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Nerd’s Take: Offensive Pieces Clicking Into Place

Auburn’s offensive attack continues to improve and Saturday’s first half just might have been the best this offense has looked all season long.

Mississippi v Auburn Photo by Kevin C. Cox/Getty Images

It was a rough start for this offense in the first three weeks of the season. They weren’t necessarily bad against Georgia Southern and Mercer but eight turnovers in those games resulted in closer scores longer than Auburn fans wanted to see. It also just wasn’t pretty. Then there was the trip east to Clemson where Auburn’s offense absolutely imploded and wasted another outstanding performance by their defense. When Mercer made it a 7 point game in the 4th quarter, Auburn fans were ready to not only jump off the Gus Bus but set it on fire and send it careening off a cliff.

But then there was that delightful trip to Columbia, MO. An oasis for ailing offenses. Kerryon Johnson returned to the lineup and Jarrett Stidham was set loose on that poor secondary. The result was a feel good beatdown and some confidence heading into what was supposed to be a battle with a hard nosed Mississippi State team.

That’s when things got really fun. Auburn’s offense was as explosive as ever with 7 plays combining for 361 yards of offense and two touchdowns. All the right buttons were being pressed at the right times and Mississippi State’s defense was noticeably off balance. But Saturday’s first half just might have been the best offensive half of football Auburn has played this season. The Tigers scored touchdowns on their first five drives, effectively ending this game before halftime. It was fun to watch. But more importantly it showed what this attack can look like when the majority of it’s weapons are healthy and being used properly. Let’s take a closer look.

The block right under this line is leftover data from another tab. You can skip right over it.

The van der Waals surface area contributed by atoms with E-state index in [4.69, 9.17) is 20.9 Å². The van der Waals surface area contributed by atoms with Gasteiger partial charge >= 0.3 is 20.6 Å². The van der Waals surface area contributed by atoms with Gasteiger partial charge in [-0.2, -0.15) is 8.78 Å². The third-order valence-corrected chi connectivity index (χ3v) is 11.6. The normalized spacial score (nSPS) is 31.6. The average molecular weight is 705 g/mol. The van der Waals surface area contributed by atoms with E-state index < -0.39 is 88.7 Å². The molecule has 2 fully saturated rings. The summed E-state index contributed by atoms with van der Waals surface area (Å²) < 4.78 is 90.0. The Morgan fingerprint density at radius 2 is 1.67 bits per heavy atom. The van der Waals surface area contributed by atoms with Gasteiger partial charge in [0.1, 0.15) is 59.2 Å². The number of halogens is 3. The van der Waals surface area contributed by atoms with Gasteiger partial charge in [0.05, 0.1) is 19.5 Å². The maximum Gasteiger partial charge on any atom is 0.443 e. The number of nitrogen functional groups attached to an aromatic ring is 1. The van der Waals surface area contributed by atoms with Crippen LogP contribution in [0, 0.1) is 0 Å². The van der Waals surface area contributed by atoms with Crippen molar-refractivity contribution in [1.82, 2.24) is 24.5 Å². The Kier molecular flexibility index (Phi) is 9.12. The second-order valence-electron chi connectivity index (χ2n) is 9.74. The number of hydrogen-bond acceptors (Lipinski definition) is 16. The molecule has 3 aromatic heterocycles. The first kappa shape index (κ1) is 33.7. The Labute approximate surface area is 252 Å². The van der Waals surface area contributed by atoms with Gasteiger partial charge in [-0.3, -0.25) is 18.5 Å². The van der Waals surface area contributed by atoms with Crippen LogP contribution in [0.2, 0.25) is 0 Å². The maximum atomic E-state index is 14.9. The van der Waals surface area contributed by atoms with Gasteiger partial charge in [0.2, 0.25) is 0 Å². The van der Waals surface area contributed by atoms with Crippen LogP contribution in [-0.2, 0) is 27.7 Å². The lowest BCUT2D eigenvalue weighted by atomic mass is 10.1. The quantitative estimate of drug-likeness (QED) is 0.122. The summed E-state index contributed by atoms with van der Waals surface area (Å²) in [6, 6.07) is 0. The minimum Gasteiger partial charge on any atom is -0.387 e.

Improved Rushing Attack

First off, Ole Miss’s defense is really bad. According to Bill Connelly’s numbers, S&P+ ranks the Rebel defense 91st in the country. That’s not very good. However, that doesn’t invalidate Saturday’s results as it wasn’t the result itself that was encouraging, but how and why Auburn’s rushing attack worked so well Saturday. To understand that, we need to understand what had been going wrong. I have talked about this a lot in previous weeks but just to refresh your memory, here’s the three main things that have been causing Auburn’s rushing attack problems.

1.) Overloaded boxes

2.) Offensive line unable to get to the 2nd level

3.) Injuries at running back

Saturday, all three of those problems were corrected and the result was a dominant rushing attack that compiled 326 yds on 31 carries resulting in a very nice average of 6.4 yards per carry.

Let’s start with the math component. Here’s what the typical box looked like against Clemson.

Auburn has six blockers against seven defenders. As you would expect, the one man unaccounted for in this play steps up and stops Pettway in the hole for a minimal game. Clemson’s defense rarely had more than one safety deep and were keying on Auburn’s inside run game and quick screens. Now compare that to Saturday.